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PLoS One. 2014 Jan 22;9(1):e85701. doi: 10.1371/journal.pone.0085701. eCollection 2014.

An eye tracking investigation of developmental change in bottom-up attention orienting to faces in cluttered natural scenes.

Author information

1
Department of Cognitive, Linguistic, & Psychological Sciences, Brown University, Providence, Rhode Island, United States of America.

Abstract

This study examined the contribution of visual salience to bottom-up attention orienting to faces in cluttered natural scenes across development. We eye tracked participants 4 months to 24 years of age as they freely viewed 16 natural scenes, all of which had faces in them. In half, the face was also the winner-take-all salient area in the display as determined by the MATLAB SaliencyToolbox. In the other half, a random location was the winner-take-all salient area in the display and the face was visually non-salient. We found that proportion of attended faces, in the first second of scene viewing, improved after the first year. Visually salient faces attracted bottom-up attention orienting more than non-salient faces reliably and robustly only after infancy. Preliminary data indicate that this shift to use of visual salience to guide bottom-up attention orienting after infancy may be a function of stabilization of visual skills. Moreover, sociodemographic factors including number of siblings in the home and family income were agents of developmental change in orienting to faces in cluttered natural scenes in infancy.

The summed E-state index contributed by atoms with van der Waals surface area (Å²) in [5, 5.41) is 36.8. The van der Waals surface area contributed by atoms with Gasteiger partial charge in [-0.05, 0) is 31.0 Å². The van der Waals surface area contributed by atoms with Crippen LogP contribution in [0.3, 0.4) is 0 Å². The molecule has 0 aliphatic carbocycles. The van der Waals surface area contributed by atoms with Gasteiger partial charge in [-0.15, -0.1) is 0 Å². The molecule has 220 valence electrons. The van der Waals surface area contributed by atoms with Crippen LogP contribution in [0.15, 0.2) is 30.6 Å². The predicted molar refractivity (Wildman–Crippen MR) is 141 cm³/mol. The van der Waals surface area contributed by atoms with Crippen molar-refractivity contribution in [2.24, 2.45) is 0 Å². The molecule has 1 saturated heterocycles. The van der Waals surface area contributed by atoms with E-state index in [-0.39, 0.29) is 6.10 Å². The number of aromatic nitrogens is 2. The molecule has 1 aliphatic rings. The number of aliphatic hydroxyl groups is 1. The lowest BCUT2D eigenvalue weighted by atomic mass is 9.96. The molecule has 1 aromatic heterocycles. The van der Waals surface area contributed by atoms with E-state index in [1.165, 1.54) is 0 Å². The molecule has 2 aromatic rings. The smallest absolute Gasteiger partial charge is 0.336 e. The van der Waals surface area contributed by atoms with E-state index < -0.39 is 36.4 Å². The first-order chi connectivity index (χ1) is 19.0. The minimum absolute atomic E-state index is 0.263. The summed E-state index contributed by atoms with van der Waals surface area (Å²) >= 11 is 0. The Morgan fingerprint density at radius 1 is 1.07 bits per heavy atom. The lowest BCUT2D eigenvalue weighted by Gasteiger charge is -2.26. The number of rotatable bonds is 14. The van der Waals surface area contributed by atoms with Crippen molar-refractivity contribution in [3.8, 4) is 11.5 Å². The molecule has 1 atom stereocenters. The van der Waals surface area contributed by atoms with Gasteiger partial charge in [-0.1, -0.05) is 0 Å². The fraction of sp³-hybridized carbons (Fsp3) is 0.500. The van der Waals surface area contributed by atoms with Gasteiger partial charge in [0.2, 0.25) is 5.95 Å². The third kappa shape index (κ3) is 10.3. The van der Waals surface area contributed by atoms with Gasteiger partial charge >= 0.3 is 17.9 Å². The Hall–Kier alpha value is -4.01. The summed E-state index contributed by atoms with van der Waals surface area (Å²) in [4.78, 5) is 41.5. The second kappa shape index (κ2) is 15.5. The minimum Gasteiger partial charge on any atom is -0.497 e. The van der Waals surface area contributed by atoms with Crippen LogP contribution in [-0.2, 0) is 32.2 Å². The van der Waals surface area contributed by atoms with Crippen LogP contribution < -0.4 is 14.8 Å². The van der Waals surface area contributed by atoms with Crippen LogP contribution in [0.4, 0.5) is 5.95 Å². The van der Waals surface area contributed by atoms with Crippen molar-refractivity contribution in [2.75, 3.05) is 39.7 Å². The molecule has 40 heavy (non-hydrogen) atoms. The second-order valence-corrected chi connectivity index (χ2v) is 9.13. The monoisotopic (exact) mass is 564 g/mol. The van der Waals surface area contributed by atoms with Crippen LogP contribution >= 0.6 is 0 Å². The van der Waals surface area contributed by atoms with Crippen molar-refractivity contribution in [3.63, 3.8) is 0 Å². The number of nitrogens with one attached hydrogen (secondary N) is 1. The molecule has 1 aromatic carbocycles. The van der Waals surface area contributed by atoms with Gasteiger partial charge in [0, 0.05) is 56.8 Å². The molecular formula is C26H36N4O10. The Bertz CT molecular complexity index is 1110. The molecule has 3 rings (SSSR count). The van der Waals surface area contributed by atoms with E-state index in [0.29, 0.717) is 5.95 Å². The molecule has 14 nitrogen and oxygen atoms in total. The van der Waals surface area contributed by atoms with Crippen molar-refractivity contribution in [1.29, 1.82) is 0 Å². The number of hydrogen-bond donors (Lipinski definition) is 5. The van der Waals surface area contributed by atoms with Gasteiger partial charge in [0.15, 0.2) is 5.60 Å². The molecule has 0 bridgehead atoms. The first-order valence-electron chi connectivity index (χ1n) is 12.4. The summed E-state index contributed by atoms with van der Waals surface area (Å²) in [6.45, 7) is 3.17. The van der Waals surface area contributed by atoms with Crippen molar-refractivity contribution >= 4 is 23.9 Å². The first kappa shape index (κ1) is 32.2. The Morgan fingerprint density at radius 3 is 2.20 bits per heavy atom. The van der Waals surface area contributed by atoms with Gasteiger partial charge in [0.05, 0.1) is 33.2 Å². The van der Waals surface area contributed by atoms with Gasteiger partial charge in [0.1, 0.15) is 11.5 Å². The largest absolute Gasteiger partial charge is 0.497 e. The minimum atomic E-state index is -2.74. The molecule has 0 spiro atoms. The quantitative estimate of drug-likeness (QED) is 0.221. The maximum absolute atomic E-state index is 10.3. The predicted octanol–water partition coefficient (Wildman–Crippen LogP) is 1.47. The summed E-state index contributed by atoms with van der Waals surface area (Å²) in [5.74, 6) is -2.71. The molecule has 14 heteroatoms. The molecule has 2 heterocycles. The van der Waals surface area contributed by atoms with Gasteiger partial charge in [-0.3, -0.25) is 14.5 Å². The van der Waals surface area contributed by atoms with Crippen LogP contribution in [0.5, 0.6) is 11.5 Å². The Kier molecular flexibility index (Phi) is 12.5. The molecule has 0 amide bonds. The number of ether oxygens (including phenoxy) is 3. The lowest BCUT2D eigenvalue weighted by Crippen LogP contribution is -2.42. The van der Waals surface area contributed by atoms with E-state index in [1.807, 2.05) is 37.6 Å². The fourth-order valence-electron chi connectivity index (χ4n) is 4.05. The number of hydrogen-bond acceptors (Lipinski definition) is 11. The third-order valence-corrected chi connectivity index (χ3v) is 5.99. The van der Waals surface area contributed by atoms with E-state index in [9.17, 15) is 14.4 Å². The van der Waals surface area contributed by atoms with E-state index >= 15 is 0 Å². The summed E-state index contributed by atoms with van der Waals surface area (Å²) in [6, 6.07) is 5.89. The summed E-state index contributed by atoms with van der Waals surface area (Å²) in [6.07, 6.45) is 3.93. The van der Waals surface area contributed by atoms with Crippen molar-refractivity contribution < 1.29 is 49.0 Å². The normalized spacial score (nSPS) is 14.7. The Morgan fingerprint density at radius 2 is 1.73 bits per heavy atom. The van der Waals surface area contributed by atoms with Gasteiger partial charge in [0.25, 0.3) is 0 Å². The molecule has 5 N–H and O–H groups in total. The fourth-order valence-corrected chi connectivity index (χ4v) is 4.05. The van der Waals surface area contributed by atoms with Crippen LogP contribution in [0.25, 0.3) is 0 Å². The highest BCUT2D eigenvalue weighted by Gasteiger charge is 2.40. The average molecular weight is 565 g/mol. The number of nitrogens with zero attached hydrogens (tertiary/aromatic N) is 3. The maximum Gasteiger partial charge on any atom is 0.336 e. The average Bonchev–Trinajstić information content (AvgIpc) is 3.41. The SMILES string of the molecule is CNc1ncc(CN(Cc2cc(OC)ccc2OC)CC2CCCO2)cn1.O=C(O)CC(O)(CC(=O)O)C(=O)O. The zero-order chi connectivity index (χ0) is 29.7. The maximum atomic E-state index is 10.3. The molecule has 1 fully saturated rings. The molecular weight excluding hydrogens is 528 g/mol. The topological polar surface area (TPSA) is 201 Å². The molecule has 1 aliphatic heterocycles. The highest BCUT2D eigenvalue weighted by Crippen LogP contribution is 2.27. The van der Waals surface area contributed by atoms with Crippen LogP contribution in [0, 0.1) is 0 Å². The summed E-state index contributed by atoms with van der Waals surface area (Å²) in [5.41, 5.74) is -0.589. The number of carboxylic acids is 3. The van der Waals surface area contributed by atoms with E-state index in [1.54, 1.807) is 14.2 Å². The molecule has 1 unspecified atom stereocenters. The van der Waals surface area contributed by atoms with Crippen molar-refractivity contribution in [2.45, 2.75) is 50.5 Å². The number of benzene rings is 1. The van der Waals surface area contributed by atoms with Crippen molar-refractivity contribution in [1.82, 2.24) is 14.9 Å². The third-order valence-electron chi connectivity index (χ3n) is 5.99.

PMID:
24465653
PMCID:
PMC3899069
DOI:
10.1371/journal.pone.0085701
[Indexed for MEDLINE]
Free PMC Article

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